The second day in Naples was planned to be a tour of the Amalfi Coast. I read in one of the guide books that the best way to do this is just take the regular passenger bus from one end to the other for a couple of euros, no need to hire a guide. So my plan was to take the Circumvesuviana train from Naples to Sorrento (it’s a local train, not covered by my rail pass), take the bus from Sorrento through Positano and Amalfi to Salerno, and then take the regular train from Salerno back to Naples. (Think of it like a right triangle, go south from Naples to Sorrento, east from Sorrento to Salerno, then northwest back to Naples.) We ran into three problems. First, my dad got pickpocketed on the bus from the hotel to the train station, it had his driver’s license and 3 credit cards (his ATM and a 4th credit card were back in the hotel). With no internet (or even wifi), we couldn’t use Skype to call the US to cancel the cards. Second, the rumors we heard yesterday at the train station were true, there was a train strike on the Circumvesuviana so our options were to pay a cab to go to Sorrento (Pompeii is a stop along the way, by the way) or double our trip by taking the train to Salerno, the bus to Sorrento and back, and then the train from Salerno to Naples. The cab would have been quicker but much more expensive, the train was cheaper but meant a longer day. Since we had nothing else going on, we chose the double-train and double-bus. Our third problem popped up later.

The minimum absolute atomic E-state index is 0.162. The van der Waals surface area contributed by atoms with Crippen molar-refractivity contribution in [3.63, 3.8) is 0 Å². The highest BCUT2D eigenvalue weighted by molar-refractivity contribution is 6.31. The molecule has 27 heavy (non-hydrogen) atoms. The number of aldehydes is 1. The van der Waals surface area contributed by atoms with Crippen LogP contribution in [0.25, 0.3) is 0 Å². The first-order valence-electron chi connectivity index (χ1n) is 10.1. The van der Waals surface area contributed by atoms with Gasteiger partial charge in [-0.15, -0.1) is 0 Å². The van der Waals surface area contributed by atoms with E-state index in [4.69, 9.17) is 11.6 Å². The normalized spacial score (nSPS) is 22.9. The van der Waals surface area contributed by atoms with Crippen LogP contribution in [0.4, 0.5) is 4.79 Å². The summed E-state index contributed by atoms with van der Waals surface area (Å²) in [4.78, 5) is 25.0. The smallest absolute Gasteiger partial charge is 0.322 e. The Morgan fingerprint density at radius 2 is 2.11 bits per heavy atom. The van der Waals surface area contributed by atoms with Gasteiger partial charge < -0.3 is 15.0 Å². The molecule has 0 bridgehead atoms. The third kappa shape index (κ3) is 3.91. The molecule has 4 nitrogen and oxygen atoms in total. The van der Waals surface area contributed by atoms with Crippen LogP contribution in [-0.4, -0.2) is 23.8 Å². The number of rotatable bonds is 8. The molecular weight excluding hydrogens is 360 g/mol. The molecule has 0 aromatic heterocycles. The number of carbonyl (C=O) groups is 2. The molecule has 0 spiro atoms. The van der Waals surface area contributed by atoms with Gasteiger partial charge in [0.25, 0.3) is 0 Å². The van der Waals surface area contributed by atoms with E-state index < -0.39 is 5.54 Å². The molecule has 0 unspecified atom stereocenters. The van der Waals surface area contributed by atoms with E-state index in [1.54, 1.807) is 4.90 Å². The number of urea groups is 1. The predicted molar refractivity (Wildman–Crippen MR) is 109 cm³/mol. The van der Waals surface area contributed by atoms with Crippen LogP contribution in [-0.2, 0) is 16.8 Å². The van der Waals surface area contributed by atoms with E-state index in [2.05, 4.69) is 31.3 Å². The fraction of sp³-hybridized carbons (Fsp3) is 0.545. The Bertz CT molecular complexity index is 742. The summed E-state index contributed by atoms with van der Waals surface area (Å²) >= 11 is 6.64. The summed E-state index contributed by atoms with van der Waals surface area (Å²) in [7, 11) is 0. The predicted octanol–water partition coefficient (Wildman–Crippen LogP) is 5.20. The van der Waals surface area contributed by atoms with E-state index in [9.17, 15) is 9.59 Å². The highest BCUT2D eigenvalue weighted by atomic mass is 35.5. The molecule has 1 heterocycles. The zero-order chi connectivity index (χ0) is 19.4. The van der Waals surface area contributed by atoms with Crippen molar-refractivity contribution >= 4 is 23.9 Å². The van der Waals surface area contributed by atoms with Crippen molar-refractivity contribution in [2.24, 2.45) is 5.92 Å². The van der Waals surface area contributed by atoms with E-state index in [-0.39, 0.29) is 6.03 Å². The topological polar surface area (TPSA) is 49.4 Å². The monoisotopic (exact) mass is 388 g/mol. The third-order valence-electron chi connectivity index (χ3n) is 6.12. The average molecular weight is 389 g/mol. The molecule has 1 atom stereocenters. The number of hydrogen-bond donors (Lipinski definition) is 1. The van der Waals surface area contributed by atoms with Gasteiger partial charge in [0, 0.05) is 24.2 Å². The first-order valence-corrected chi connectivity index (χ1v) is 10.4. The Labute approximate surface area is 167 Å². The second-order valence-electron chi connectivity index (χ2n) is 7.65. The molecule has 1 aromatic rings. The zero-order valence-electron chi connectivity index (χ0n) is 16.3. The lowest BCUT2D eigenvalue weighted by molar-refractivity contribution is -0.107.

The train station in Salerno is right next to the SITA bus station. You can buy a ticket for the SITA that’s good all day and it’s only 7.20 euros, it’s one of the best values on the trip. No matter if you go east from Sorrento or west from Salerno, you want the side of the bus that faces the ocean for the best view.